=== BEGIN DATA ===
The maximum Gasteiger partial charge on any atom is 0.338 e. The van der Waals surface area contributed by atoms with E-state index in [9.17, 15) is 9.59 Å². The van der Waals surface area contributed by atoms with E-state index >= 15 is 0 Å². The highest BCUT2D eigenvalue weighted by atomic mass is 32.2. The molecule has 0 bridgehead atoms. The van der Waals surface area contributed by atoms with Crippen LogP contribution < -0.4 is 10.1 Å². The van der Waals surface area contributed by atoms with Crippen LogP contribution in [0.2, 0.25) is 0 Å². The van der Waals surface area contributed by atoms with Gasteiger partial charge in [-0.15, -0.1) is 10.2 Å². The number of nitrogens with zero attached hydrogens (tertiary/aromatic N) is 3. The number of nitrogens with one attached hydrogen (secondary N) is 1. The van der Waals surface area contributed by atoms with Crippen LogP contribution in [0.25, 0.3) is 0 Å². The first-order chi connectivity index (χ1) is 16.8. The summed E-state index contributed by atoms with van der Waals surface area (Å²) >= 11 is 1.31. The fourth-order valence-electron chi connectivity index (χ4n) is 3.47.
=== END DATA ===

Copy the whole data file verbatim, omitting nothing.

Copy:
The maximum Gasteiger partial charge on any atom is 0.338 e. The van der Waals surface area contributed by atoms with E-state index in [9.17, 15) is 9.59 Å². The van der Waals surface area contributed by atoms with E-state index >= 15 is 0 Å². The highest BCUT2D eigenvalue weighted by atomic mass is 32.2. The molecule has 0 bridgehead atoms. The van der Waals surface area contributed by atoms with Crippen LogP contribution < -0.4 is 10.1 Å². The van der Waals surface area contributed by atoms with Crippen LogP contribution in [0.2, 0.25) is 0 Å². The van der Waals surface area contributed by atoms with Gasteiger partial charge in [-0.15, -0.1) is 10.2 Å². The number of nitrogens with zero attached hydrogens (tertiary/aromatic N) is 3. The number of nitrogens with one attached hydrogen (secondary N) is 1. The van der Waals surface area contributed by atoms with Crippen LogP contribution in [0.25, 0.3) is 0 Å². The first-order chi connectivity index (χ1) is 16.8. The summed E-state index contributed by atoms with van der Waals surface area (Å²) >= 11 is 1.31. The fourth-order valence-electron chi connectivity index (χ4n) is 3.47.